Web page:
Thursday, 10 February 2011

2011: More bicycles than cars will cross central London's bridges every morning peak

Cycling towards Blackfriars Bridge. We're nearly 30% of the
rush-hour traffic but have to put up with squeezing
between the motor vehicles. Is that right any longer?
I'm lucky enough to have early sight of the 2010 'screenline data' from Transport for London for all London bridges.

What this shows is the number of vehicles crossing London's bridges, counted manually, over various different dates.

And what a fascinating read. I'm going to focus on the bridges in the TfL Zone 1 for now. Zone 1, for those of you outside London, means the following briges (from west to east):

Vauxhall; Lambeth; Westminster; Waterloo; Blackfriars; Southwark, London; Tower Bridges. These bridges start on the south side in the boroughs of Lambeth and Southwark. And they deliver people into either the City of Westminster of the City of London.

Back in 2006, there were 34,993 vehicle movements northbound over these London bridges between 7am and 10am. That included 13,931 private motor cars and 6,712 bicycles. In other words, bicycles made up 19% of peak hour "traffic" heading into Westminster and the City of London.

By 2008, that had shifted against private cars and towards bicycles. So in 2008, there were 34,214 vehicle movements. Of those, 9,504 were in private motor cars and 8,361 on bicycles. Bicycles made up 24.4% of the traffic heading north over London's zone one bridges.

Leap forward to 2010 and the numbers are startling. There were 34,869 vehicles heading over these bridges into the Cities of London and Westminster during the morning peak. Of that total, 9,657 were bicycles, or 27.7%. And private cars made up 9,842 of the total vehicles, or 28.2%. So, the overall volume of 'vehicles' crossing the bridges has remained broadly flat since 2006 but car use has fallen from nearly 14,000 to under 10,000 movements while bicycle use has grown from under 7,000 to nearly 10,000 in that time.

Now, my reckoning is that most of those cars are carrying only one person in the morning, namely the driver. In fact, on average, according to the Department for Transport, the 'average occupancy' of a commuter motor car between 7-10am is 1.16.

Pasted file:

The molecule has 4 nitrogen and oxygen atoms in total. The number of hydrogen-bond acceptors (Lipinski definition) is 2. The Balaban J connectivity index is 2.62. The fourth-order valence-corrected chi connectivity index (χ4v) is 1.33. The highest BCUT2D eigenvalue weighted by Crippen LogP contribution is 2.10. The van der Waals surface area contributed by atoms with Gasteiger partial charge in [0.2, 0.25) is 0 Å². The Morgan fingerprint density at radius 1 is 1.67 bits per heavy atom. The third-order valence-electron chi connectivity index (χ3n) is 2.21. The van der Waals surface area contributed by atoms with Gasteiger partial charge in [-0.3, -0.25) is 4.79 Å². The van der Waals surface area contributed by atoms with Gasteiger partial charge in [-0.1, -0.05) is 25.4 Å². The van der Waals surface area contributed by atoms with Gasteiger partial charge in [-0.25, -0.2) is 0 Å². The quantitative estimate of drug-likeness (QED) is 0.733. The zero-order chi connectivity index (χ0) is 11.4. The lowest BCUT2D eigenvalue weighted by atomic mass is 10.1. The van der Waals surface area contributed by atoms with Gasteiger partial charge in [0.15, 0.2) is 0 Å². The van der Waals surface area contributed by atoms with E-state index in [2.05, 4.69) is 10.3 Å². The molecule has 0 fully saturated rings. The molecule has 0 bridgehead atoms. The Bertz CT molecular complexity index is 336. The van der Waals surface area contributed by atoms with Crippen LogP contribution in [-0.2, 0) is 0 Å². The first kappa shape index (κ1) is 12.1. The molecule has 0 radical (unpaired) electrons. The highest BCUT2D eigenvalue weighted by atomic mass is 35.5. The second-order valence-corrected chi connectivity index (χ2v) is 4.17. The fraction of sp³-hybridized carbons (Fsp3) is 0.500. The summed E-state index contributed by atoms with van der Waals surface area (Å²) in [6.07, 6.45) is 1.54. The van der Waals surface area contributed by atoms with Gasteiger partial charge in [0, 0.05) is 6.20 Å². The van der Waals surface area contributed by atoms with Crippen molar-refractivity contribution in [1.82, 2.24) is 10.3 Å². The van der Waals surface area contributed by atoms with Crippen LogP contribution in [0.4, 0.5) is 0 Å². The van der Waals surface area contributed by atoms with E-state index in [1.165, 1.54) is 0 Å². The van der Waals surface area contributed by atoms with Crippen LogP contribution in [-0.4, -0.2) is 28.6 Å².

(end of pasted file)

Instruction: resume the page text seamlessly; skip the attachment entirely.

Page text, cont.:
So, let's assume that those 9,842 cars are therefore transporting 11,416 people. That's against 9,657 people being transported by bicycle (note, in Holland, Denmark or Germany, a proportion of those bicycles would be carrying children or other passengers as that's kind of normal there, considered a bit freaky here by the majority of people. Which is daft of them).

Funny, that our bridges are still designed almost exclusively around the private motor car, when you think of it, isn't it? 

Perhaps it's time that the people who use bicycles shouted a bit more loudly at our politicians about redesignating some of our road space towards the bicycle. After all, by the end of 2011, if the current trajectory continues, there are going to be way more of us crossing into Westminster and the City of London by bicycle than there are in private motor cars.

If you need convincing that cycling gets a raw deal on London's bridges, take a look at this video of Vauxhall Bridge heading south and just imagine how you'd like to be riding along in the utterly useless cycle lane when that coach overtakes you (with thanks to christhebull and gaz545)


  1. Well, all those bridges are wide enough for some kind of cycle path except Tower Bridge (which still has plenty of bikes). Unfortunately, we have extremely unsatisfactory gutter lanes, especially here on Vauxhall Bridge. Presumably TfL got mixed up between metres and feet, and thought 60 cm was the recommended cycle lane width and not 2 metres.

  2. As far as re-designating some of our road space goes, I think the bridges are ok. It's the huge roundabouts that seriously need some attention. This is good news though.
    Git yr bike on London.

  3. Southwark Bridge does have dedicated cycle lanes in both directions, separated from the motorised traffic by an additional kerb. OK, at the moment the northbound one is under scaffolding for what I assume is other bridge repairs, but it's there.